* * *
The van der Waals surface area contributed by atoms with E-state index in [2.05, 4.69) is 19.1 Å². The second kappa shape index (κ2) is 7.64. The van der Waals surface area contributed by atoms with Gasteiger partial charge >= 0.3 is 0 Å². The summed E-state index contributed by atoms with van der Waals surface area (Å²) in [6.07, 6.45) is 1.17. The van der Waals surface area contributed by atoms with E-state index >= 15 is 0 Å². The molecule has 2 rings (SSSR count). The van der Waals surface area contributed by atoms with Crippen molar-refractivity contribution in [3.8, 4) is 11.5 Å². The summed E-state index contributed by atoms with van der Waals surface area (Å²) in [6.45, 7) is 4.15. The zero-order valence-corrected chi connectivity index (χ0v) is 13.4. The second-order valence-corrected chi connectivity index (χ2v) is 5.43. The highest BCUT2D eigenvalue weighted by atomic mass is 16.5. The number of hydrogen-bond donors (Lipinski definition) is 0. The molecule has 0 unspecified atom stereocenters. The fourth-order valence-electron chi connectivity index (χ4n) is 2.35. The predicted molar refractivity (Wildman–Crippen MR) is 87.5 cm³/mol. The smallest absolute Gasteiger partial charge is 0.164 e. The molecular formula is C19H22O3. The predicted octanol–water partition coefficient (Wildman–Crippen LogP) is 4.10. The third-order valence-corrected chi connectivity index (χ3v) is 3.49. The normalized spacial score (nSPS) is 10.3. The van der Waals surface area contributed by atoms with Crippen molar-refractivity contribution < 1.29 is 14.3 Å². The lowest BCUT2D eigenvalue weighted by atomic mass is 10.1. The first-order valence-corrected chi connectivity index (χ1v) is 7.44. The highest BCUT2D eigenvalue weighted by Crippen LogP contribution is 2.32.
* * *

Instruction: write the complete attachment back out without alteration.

The van der Waals surface area contributed by atoms with E-state index in [2.05, 4.69) is 19.1 Å². The second kappa shape index (κ2) is 7.64. The van der Waals surface area contributed by atoms with Gasteiger partial charge >= 0.3 is 0 Å². The summed E-state index contributed by atoms with van der Waals surface area (Å²) in [6.07, 6.45) is 1.17. The van der Waals surface area contributed by atoms with E-state index >= 15 is 0 Å². The molecule has 2 rings (SSSR count). The van der Waals surface area contributed by atoms with Crippen molar-refractivity contribution in [3.8, 4) is 11.5 Å². The summed E-state index contributed by atoms with van der Waals surface area (Å²) in [6.45, 7) is 4.15. The zero-order valence-corrected chi connectivity index (χ0v) is 13.4. The second-order valence-corrected chi connectivity index (χ2v) is 5.43. The highest BCUT2D eigenvalue weighted by atomic mass is 16.5. The number of hydrogen-bond donors (Lipinski definition) is 0. The molecule has 0 unspecified atom stereocenters. The fourth-order valence-electron chi connectivity index (χ4n) is 2.35. The predicted molar refractivity (Wildman–Crippen MR) is 87.5 cm³/mol. The smallest absolute Gasteiger partial charge is 0.164 e. The molecular formula is C19H22O3. The predicted octanol–water partition coefficient (Wildman–Crippen LogP) is 4.10. The third-order valence-corrected chi connectivity index (χ3v) is 3.49. The normalized spacial score (nSPS) is 10.3. The van der Waals surface area contributed by atoms with Crippen molar-refractivity contribution < 1.29 is 14.3 Å². The lowest BCUT2D eigenvalue weighted by atomic mass is 10.1. The first-order valence-corrected chi connectivity index (χ1v) is 7.44. The highest BCUT2D eigenvalue weighted by Crippen LogP contribution is 2.32.